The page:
It’s so strange!  The Permanent Secretary of the Office of Contemporary Art was not included on the list of names of the members of the drafting committee.   They must have thought that this matter concerns only ‘old’ things and does not concern the creative extension of the old in the new.  And that [creativity] is one genuinely good aspect of ‘intangible culture’.

That there are penalties threatening incarceration and fines suggests spiteful and defamatory processes, accusations, and court cases.  Article 40 seems to resemble Article 29, which is the law on film censorship, and Article 112, regarding lèse-majesté,  a law which has become a problem nowadays.  Because they fear being charged with such laws, artists will begin ‘censoring themselves’.  They will not dare to try adapting old things with new interpretations, which is what the deconstructive processes of postmodernism do.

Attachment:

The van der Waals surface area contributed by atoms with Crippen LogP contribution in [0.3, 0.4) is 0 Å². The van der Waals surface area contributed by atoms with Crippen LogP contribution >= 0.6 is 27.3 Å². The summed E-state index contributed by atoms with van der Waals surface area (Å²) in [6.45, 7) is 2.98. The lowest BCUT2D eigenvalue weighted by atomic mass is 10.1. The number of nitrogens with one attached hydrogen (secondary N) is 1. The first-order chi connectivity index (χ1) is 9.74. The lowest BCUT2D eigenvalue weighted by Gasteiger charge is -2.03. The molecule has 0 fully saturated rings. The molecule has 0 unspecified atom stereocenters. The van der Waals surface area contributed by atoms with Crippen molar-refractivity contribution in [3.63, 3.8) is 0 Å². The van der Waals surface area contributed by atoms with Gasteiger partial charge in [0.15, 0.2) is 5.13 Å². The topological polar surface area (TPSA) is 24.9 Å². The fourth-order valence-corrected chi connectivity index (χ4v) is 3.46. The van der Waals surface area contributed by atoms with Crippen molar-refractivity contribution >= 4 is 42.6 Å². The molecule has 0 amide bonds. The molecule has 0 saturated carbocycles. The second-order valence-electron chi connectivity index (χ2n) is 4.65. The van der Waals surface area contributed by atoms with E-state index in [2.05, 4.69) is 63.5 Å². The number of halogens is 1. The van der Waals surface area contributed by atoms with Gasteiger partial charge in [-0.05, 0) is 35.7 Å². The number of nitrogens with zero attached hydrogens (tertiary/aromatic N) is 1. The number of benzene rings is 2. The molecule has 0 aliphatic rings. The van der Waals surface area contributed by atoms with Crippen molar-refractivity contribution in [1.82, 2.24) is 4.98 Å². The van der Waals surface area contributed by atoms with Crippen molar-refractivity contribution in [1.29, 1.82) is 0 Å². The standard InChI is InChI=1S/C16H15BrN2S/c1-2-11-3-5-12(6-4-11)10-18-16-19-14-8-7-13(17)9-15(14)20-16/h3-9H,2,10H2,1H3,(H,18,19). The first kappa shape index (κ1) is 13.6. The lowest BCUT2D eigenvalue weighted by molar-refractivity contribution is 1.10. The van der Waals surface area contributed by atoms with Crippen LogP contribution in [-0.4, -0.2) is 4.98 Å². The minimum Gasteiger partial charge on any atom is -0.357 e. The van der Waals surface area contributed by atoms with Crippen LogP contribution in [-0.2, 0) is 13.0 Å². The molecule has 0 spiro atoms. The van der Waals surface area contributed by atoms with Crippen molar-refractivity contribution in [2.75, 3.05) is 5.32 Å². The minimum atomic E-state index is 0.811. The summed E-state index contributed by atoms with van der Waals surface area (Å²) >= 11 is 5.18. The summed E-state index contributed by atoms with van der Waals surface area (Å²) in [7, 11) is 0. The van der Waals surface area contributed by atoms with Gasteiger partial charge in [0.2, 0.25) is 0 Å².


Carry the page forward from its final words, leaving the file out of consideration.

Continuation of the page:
In the end, the works of artists like those of Somtow Sucharitkul, Pradit Prasatthong, Pichate Sihklanchern, Wasan Sittiket, Bruce Gaston and Wong Fong Nam and so many others will never see the light of day.  This applies as well to artists in provinces all over the country.  There will be fear. No one will dare to touch the cultural heritage of their ancestors because they could unwittingly end up in jail.

In conclusion, may I ask that the Department of Cultural Promotion, which is proposing this act, please let the act simply and only promote: it should not punish.  If you hold stubbornly to your purpose, there’s certainly going to be trouble. 

1 comment:

form and emptiness said...

Hi there, I have been a quiet follower of your blog for sometime now and enjoy your translation of texts you find interesting in Thai publications. As a newbie, who is trying to learn the language, I wonder if you would be able to include the Thai text in your blogpost as well. This will enable us who are learning how to read Thai to understand the nuances of the Thai language a bit better. Thank you for all your effort.